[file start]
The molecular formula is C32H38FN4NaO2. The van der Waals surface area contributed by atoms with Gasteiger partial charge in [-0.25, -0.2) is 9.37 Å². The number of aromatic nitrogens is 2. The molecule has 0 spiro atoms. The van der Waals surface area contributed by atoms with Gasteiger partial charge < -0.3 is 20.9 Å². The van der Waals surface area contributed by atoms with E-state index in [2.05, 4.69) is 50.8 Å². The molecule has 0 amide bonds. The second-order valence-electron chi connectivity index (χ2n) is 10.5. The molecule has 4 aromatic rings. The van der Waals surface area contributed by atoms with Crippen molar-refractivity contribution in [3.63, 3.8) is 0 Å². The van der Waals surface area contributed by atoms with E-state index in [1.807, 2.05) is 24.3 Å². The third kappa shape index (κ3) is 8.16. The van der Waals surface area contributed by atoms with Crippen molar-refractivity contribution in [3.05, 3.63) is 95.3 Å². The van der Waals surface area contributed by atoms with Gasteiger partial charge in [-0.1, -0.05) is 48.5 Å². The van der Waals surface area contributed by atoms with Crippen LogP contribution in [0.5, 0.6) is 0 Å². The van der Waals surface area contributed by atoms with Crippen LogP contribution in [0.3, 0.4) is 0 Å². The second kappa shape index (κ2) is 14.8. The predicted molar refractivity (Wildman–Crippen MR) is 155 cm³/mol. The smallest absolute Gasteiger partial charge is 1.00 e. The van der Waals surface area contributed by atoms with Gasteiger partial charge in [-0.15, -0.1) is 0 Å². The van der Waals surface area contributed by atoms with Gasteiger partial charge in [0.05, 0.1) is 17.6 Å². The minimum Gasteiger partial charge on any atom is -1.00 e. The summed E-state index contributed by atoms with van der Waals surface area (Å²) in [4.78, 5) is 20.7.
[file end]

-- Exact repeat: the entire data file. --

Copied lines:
The molecular formula is C32H38FN4NaO2. The van der Waals surface area contributed by atoms with Gasteiger partial charge in [-0.25, -0.2) is 9.37 Å². The number of aromatic nitrogens is 2. The molecule has 0 spiro atoms. The van der Waals surface area contributed by atoms with Gasteiger partial charge < -0.3 is 20.9 Å². The van der Waals surface area contributed by atoms with E-state index in [2.05, 4.69) is 50.8 Å². The molecule has 0 amide bonds. The second-order valence-electron chi connectivity index (χ2n) is 10.5. The molecule has 4 aromatic rings. The van der Waals surface area contributed by atoms with Crippen molar-refractivity contribution in [3.63, 3.8) is 0 Å². The van der Waals surface area contributed by atoms with E-state index in [1.807, 2.05) is 24.3 Å². The third kappa shape index (κ3) is 8.16. The van der Waals surface area contributed by atoms with Crippen molar-refractivity contribution in [3.05, 3.63) is 95.3 Å². The van der Waals surface area contributed by atoms with Gasteiger partial charge in [-0.1, -0.05) is 48.5 Å². The van der Waals surface area contributed by atoms with Crippen LogP contribution in [0.5, 0.6) is 0 Å². The van der Waals surface area contributed by atoms with Crippen LogP contribution in [0.3, 0.4) is 0 Å². The second kappa shape index (κ2) is 14.8. The predicted molar refractivity (Wildman–Crippen MR) is 155 cm³/mol. The smallest absolute Gasteiger partial charge is 1.00 e. The van der Waals surface area contributed by atoms with Gasteiger partial charge in [-0.15, -0.1) is 0 Å². The van der Waals surface area contributed by atoms with Gasteiger partial charge in [0.05, 0.1) is 17.6 Å². The minimum Gasteiger partial charge on any atom is -1.00 e. The summed E-state index contributed by atoms with van der Waals surface area (Å²) in [4.78, 5) is 20.7.